There have been arguments made that arbitration is more favorable to employees because it gives them access to a less expensive forum than the courts, thus giving them a greater opportunity to have their grievances heard. But it is highly questionable whether the arbitrators sitting on employment arbitration panels are in fact the neutral decision-makers they are purported to be. The arbitrators and the choice of forum for the arbitration are selected by the employer. Thus, the arbitrators have an incentive to find in favor of the employers rather than the employees in order to ensure repeat business.

There are additional facts that make arbitration an unfair forum for wronged employees, including:

* Arbitrators do not have to follow the law. In Citigroup Global Markets, Inc. v. Bacon, 562 F.3d 349 (5th Cir. 2009), the Fifth Circuit ruled that courts do not have the authority to vacate an arbitrator’s decision, even if the arbitrator acted in “manifest disregard of the law.”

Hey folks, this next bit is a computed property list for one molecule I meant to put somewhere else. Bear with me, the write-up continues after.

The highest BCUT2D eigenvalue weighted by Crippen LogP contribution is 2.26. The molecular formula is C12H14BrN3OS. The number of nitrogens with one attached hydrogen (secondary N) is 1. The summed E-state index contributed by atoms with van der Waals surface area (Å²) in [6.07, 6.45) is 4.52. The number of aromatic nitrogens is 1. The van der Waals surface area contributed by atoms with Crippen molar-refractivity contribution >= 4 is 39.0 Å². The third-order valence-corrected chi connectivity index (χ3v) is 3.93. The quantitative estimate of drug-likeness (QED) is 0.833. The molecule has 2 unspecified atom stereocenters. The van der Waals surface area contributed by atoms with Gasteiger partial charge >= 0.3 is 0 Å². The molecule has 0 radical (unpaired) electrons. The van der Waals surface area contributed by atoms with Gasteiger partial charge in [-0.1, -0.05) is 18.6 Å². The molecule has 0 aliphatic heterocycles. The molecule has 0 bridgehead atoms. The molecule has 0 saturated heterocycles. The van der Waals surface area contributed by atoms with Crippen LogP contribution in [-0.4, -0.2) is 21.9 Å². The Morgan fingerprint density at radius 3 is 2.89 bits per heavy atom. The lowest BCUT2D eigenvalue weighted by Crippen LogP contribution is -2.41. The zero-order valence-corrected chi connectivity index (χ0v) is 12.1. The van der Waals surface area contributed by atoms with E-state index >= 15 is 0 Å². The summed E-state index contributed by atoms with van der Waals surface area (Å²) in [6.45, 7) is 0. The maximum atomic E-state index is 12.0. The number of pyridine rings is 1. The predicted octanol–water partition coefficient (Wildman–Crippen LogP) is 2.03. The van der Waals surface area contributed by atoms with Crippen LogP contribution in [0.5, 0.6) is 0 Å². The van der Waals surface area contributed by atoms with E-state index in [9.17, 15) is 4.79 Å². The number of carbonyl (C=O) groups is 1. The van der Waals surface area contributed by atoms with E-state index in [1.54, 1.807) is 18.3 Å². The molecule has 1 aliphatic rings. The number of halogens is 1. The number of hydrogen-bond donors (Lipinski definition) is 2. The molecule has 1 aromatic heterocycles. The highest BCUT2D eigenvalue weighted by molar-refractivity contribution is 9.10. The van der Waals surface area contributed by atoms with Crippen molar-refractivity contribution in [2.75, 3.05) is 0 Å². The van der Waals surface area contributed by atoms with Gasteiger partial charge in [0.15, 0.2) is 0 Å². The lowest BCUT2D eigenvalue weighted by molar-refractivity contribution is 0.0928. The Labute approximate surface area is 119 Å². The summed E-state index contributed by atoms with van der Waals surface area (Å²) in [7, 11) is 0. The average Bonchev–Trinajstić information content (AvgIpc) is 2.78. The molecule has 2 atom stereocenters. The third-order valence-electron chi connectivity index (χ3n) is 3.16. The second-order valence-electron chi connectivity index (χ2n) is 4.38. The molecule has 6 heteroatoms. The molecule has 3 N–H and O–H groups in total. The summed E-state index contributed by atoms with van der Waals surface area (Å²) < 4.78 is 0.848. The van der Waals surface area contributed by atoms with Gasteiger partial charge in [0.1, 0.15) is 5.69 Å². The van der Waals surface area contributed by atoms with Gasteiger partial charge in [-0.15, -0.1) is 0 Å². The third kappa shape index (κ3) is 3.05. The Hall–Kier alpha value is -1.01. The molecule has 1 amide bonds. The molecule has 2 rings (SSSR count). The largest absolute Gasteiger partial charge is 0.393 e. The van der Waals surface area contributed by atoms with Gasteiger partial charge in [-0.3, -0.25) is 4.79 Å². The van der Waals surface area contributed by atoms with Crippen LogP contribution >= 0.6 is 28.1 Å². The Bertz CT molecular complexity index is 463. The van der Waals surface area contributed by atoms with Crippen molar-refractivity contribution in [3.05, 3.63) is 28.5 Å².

* Arbitrators do not have to issue written opinions explaining how they interpreted the law and applied it to the employee’s case.
* There is limited discovery in arbitration, which can fatally damage employees’ cases because they are not given the means to collect the necessary evidence to support their claims.
* Arbitration is a secretive forum, not open to the public and the arbitration agreement may require that the results be kept confidential.

As part of the arbitration agreement, employees may be required to pay all of the fees and costs of the arbitration if they lose. This can serve as a strong deterrent to employees who may be considering bringing cases against their employers, but are afraid of what will happen should they lose and be forced to pay the costs out of pocket.

Small Firm Management

According to the ABA: At large law firms, there are entire departments dedicated to many of the logistical and administrative aspects of running a law firm. These include managing office space, conducting conflict checks, overseeing HR matters, even making sure the coffee break room is stocked with half-and-half. As sole practitioners, attorneys are responsible for all of these activities, and many others